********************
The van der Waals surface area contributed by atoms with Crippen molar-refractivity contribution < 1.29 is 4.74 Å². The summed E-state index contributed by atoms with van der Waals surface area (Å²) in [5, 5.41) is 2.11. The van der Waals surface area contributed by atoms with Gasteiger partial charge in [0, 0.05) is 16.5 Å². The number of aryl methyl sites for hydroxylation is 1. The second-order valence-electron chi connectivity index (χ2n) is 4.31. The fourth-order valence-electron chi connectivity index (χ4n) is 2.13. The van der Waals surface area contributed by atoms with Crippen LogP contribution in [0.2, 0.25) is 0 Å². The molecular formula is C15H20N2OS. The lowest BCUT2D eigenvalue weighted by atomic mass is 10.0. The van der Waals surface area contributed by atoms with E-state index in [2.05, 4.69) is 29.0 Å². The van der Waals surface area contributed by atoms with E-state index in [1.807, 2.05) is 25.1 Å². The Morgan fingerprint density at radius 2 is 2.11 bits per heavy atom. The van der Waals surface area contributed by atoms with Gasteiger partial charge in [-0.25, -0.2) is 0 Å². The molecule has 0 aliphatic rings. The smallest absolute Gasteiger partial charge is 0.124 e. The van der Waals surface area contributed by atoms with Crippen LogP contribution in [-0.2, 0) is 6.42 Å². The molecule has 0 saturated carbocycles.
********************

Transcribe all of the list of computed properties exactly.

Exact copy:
The van der Waals surface area contributed by atoms with Crippen molar-refractivity contribution < 1.29 is 4.74 Å². The summed E-state index contributed by atoms with van der Waals surface area (Å²) in [5, 5.41) is 2.11. The van der Waals surface area contributed by atoms with Gasteiger partial charge in [0, 0.05) is 16.5 Å². The number of aryl methyl sites for hydroxylation is 1. The second-order valence-electron chi connectivity index (χ2n) is 4.31. The fourth-order valence-electron chi connectivity index (χ4n) is 2.13. The van der Waals surface area contributed by atoms with Crippen LogP contribution in [0.2, 0.25) is 0 Å². The molecular formula is C15H20N2OS. The lowest BCUT2D eigenvalue weighted by atomic mass is 10.0. The van der Waals surface area contributed by atoms with E-state index in [2.05, 4.69) is 29.0 Å². The van der Waals surface area contributed by atoms with E-state index in [1.807, 2.05) is 25.1 Å². The Morgan fingerprint density at radius 2 is 2.11 bits per heavy atom. The van der Waals surface area contributed by atoms with Gasteiger partial charge in [-0.25, -0.2) is 0 Å². The molecule has 0 aliphatic rings. The smallest absolute Gasteiger partial charge is 0.124 e. The van der Waals surface area contributed by atoms with Crippen LogP contribution in [-0.2, 0) is 6.42 Å². The molecule has 0 saturated carbocycles.